Some were a bit rude....

I can't find the right word to describe Gnomesville.  I'll let the photos do the talking!  Needless to say, the girls loved it. 
Kate's favourite gnomes

Elizabeth's favourite gnomes - Roam Gnome More.

Travellers Tip:  Purchase and decorate your own gnome (Big W, Kmart, Reject shop, Bunnings).  A great activity for kids to add their own creation to this bizarre but special collection! Gnomesville is an easy detour from Bunbury.


Monday, 11 February 2013

11-18 February 2012 - Boyup Brook Country Music Festival

Having volunteered at the Canberra Country Music Festival in 2011 we thought we'd apply to volunteer at WA's biggest CMF, held each year in a small town a few hours from Perth called Boyup Brook.  Most music festivals around the country go for 2 or more days and as a family can be pretty costly, so volunteering a) saves us money,  b) gets us up close and personal to the artists and c) we just enjoy festival volunteering!  This years WA festival also headlined our favourite country artist, Kasey Chambers, and as we were going to be in that part of Australia, it seemed only logical that that's where we should head!

We arrived in Boyup Brook on a Friday afternoon, expecting there to be lots of visitors around and things happening, instead found a quiet, sleepy little town with very few shops and even fewer people about.  We actually wondered if we were in the right town!
We made ourselves known at the Music Festival shop who sent us to the Community Resource Centre to finalise camping.  The young girl there, not long in the job, knew very little about the camping arrangements, but she finally found our booking so we made our way to the football field where we would be staying for the next week.  We were the second caravan to arrive at the football field but within a day a few dozen vans arrived.

Football field 24 hours later!
Football field before vans stated arriving.

Our volunteering duties were about 10km away at the Harvey Dickson Country Music Centre where we had to clean approximately 300 plastic chairs (oddly enough, this was the same task we had at the Canberra CMF!)  Harvey Dickson's country music centre needs to be seen to be believed.  We were working in a large tin shed that houses all sorts of old items/memorabilia/antiques hanging from the ceiling – vacuum cleaners, wagons, canoes, T chests, old records, mix masters, you name it, it was probably there!  Many items were very heavy (the old 1940's vacuum cleaners were hanging directly above our work area) and would injure if not kill you if something fell.  Harvey also has a passion for Elvis memorabilia. I did take a few photos of the ceiling, but as it was dim lighting, they don't do it justice.  The whole place was eccentric and eclectic in the extreme!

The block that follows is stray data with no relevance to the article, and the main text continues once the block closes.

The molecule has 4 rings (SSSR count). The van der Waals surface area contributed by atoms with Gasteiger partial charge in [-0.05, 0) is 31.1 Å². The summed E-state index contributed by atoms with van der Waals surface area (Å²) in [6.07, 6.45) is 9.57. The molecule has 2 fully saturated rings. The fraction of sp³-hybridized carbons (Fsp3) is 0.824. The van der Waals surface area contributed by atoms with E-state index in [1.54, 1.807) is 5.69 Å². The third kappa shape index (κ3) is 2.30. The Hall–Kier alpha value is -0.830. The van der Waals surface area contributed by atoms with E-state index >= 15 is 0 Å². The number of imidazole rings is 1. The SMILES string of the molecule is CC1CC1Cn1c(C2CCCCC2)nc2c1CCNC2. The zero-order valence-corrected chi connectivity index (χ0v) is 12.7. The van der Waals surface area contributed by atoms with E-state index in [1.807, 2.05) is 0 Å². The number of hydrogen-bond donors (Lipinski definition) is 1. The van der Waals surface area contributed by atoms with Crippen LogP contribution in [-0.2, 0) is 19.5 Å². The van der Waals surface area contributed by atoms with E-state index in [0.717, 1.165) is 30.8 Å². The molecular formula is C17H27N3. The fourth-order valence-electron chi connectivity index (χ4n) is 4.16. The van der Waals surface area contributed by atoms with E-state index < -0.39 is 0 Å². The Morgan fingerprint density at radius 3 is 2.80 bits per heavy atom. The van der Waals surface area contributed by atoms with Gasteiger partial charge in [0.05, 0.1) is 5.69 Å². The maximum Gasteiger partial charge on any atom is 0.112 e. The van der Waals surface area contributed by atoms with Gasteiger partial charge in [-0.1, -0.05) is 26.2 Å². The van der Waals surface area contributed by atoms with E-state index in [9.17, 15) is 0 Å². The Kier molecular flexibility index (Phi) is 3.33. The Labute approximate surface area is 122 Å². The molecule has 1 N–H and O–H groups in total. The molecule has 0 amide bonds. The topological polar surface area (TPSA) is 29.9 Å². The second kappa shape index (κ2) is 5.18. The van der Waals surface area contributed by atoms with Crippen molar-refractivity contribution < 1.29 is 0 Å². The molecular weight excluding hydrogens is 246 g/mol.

The floor of the shed was dirt, so cleaning the chairs was messy.  What a job!  I have no idea what the temperature was in there, but we all sweated buckets and drank a massive amount of water.  Harvey and his wife Rose were very hospitable and we enjoyed a cold drink with them afterwards.  They couldn't quite understand what this family from Queensland was doing there!

We returned for more cleaning the following afternoon and then again to put the chairs out for the Friday morning country show and on the actual day to serve breakfast.  The good thing about this work task is that it was completed before the main festival got underway, so we would get to see the entire show.  While helping to serve breakfast on our final morning at Harvey Dickson, we also got to see the country music show held at Harvey’s.  The show was excellent,  the big shed very atmospheric and the perfect country music venue and we saw a great band, Bob Corbett and the Roo Grass Band.  They had the place pumping, and all at 9am!
Kate cooling off during our volunteering

Yet another pile of chairs to be wiped down. There were hundreds!

The Boyup Brook Music Park, set in a bushland park with plenty of mature gum trees, was the location of the main festival.  We basically set ourselves up each day and sat back and enjoyed the music and the environment.  It was a great setting.  We had two very hot days and froze on the third day and had some rain.  Saturday morning also had markets and a street parade in the main street of Boyup Brook and we saw a fantastic Perth band Spoonful of Sugar (now knows as China Doll due to an issue with Mary Poppins!) perform a second time.